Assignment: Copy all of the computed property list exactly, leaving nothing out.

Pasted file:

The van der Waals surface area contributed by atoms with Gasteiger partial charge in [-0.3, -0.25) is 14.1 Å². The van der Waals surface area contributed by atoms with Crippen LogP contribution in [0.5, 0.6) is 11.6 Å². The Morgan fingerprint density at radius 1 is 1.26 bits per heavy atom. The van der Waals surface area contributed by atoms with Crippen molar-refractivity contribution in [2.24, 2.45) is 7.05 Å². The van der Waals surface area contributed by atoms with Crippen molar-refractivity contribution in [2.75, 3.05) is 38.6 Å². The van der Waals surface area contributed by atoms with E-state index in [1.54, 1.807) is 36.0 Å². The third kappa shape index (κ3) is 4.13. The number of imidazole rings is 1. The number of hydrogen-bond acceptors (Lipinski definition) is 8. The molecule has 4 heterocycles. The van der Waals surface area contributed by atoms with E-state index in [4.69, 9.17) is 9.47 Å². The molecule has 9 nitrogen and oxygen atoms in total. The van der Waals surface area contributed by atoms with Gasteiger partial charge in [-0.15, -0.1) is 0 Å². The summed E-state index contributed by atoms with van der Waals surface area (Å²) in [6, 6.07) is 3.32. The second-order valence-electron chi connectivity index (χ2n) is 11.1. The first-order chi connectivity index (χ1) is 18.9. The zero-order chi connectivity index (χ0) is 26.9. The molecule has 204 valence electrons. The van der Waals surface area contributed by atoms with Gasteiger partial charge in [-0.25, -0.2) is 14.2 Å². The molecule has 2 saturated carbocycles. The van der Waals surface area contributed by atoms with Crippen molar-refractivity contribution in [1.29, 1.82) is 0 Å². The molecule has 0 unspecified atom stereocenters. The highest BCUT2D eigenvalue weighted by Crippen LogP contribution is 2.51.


The van der Waals surface area contributed by atoms with Gasteiger partial charge in [-0.3, -0.25) is 14.1 Å². The van der Waals surface area contributed by atoms with Crippen LogP contribution in [0.5, 0.6) is 11.6 Å². The Morgan fingerprint density at radius 1 is 1.26 bits per heavy atom. The van der Waals surface area contributed by atoms with Crippen molar-refractivity contribution in [2.24, 2.45) is 7.05 Å². The van der Waals surface area contributed by atoms with Crippen molar-refractivity contribution in [2.75, 3.05) is 38.6 Å². The van der Waals surface area contributed by atoms with E-state index in [1.54, 1.807) is 36.0 Å². The third kappa shape index (κ3) is 4.13. The number of imidazole rings is 1. The number of hydrogen-bond acceptors (Lipinski definition) is 8. The molecule has 4 heterocycles. The van der Waals surface area contributed by atoms with E-state index in [4.69, 9.17) is 9.47 Å². The molecule has 9 nitrogen and oxygen atoms in total. The van der Waals surface area contributed by atoms with Gasteiger partial charge in [-0.15, -0.1) is 0 Å². The summed E-state index contributed by atoms with van der Waals surface area (Å²) in [6, 6.07) is 3.32. The second-order valence-electron chi connectivity index (χ2n) is 11.1. The first-order chi connectivity index (χ1) is 18.9. The zero-order chi connectivity index (χ0) is 26.9. The molecule has 204 valence electrons. The van der Waals surface area contributed by atoms with Gasteiger partial charge in [-0.25, -0.2) is 14.2 Å². The molecule has 2 saturated carbocycles. The van der Waals surface area contributed by atoms with Crippen molar-refractivity contribution in [1.29, 1.82) is 0 Å². The molecule has 0 unspecified atom stereocenters. The highest BCUT2D eigenvalue weighted by Crippen LogP contribution is 2.51.